Last month I ran a poll regarding what people were willing to give up in order to be able to afford increased prices in food, energy, oil, etc. We are definitely looking at tightening the belt in many ways as food and energy prices climb.
One common comment on the post was people saying they couldn't do such and such or that it wasn't realistic. Well, since I like to push your buttons, I want to show you that, in many cases, it's not a case of not being able to do something, but not wanting to do it.
I want you to try to do something you otherwise thought would be impossible. In order to help you commit to this I'm running a new challenge. It's not until May, so you have a few weeks to prepare yourselves, both mentally and otherwise. You can choose to do one or more of the following suggested changes for a week or for the whole month.
For those of you who want to try a variety of things, you can do a different one each week or keep adding a new one per week. In any case, you have to go cold turkey on it. No halvsies, partial attempts or whatnot. What you do get, however, is a day of rest each week (if you want).
Here are the challenges. They get increasingly harder the higher the number:
1. No plastic - Don't buy or consume anything (purchases, food, etc.) that is encased in plastic. I don't care if it's recyclable. If you want to go all the way, this will include your shampoo, toothpaste, deodorant, etc. In other words, when in doubt, ask yourself, WWFPFD?
2. No paper products - This encompasses the obvious: no newspapers, paper towels, toilet paper, pads or tampons, paper plates, paper or coffee cups.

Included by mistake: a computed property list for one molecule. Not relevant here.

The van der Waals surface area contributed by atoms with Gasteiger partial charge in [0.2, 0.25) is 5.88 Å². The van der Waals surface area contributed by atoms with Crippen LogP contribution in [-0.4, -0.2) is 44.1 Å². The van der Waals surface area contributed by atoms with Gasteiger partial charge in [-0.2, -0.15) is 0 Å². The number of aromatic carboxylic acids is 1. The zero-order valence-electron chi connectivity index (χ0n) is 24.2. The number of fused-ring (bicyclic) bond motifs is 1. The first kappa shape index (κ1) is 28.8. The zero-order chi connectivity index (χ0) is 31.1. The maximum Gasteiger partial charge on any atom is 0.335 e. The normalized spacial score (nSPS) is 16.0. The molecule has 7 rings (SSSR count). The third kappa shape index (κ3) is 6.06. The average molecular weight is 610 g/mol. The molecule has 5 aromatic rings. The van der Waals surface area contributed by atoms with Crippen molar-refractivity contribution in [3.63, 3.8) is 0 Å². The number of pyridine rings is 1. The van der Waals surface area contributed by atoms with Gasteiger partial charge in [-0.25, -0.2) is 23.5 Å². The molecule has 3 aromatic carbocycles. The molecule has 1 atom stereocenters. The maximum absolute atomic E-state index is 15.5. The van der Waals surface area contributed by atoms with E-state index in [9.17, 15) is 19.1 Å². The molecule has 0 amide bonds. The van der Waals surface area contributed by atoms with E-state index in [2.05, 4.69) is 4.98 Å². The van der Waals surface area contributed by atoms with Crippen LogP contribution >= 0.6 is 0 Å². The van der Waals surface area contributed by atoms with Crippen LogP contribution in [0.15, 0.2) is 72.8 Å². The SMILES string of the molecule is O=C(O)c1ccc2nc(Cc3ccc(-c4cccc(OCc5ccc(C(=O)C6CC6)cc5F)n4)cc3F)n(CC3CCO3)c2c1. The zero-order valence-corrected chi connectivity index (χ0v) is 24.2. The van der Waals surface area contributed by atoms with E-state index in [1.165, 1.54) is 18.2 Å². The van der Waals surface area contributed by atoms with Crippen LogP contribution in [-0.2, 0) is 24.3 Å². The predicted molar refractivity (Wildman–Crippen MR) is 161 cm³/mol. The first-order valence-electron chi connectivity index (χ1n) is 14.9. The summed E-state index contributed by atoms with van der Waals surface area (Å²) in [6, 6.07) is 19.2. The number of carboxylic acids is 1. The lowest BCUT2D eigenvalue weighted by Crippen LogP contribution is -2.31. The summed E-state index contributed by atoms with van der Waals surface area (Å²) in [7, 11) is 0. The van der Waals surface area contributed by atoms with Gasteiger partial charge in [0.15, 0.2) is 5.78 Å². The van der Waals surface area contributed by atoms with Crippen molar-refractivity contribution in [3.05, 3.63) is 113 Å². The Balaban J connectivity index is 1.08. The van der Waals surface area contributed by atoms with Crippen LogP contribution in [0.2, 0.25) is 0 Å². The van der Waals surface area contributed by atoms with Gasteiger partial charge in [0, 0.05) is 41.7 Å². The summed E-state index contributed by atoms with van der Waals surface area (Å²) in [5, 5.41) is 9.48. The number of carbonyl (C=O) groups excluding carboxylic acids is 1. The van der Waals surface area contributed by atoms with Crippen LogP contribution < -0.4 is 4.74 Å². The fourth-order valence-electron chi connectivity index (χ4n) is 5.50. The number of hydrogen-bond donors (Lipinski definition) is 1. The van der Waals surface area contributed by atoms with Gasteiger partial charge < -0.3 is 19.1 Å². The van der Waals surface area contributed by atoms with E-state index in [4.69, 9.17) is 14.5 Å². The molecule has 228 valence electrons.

3. No driving - This one is pretty straightforward. Check out your public transit and bus routes, get yourself a monthly bus pass, get your bike tuned up or dust off those walking/running shoes.
4. Local food only - Depending on where you live, this may be fairly easy or quite difficult. For those of you with plenty of farmers markets to choose from and tons of different foods coming into season, it won't be too hard. Local bakery items (unless Sara Lee is local to you), local organic or sustainable dairy products, eggs, meats and wineries and breweries are all acceptable. Don't be afraid to forage for those dandelions!
5. No garbage output - You should only be producing waste that is compostable and it should go into your compost pile or your municipal food waste pickup.
6. No excessive water usage - Now, I'm not expecting you to dehydrate yourselves. What this one is about is conserving water. That means, very little water for showering, bathing, washing. Try to use the least amount of gallons of water you can. Pretend like there is a severe water shortage. Drink as much as you need to, just imagine you have to retrieve all your water in buckets from a stream 1 mile away.
7. No electricity - For some of you this may be easier if you rely on gas for heating and cooking. But for the most case, this will give you an idea what it will be like to not rely on power for a period of time. If you only want to try this one out for a day or a week, that's fine. It will be like a self-imposed power outage. For those of you who want to do this one, but don't want to clear out your fridge/freezer, you can leave it running - I'm not expecting you to go off the grid.
Are you crazy enough to try this one? Remember, you can take one day off per week. Think about it and if you're up for it, sign up by leaving a comment with which changes you are thinking about making and I'll add you to the sidebar. Like the Buy Nothing Challenge, I'll be having weekly check-ins to see how people are surviving.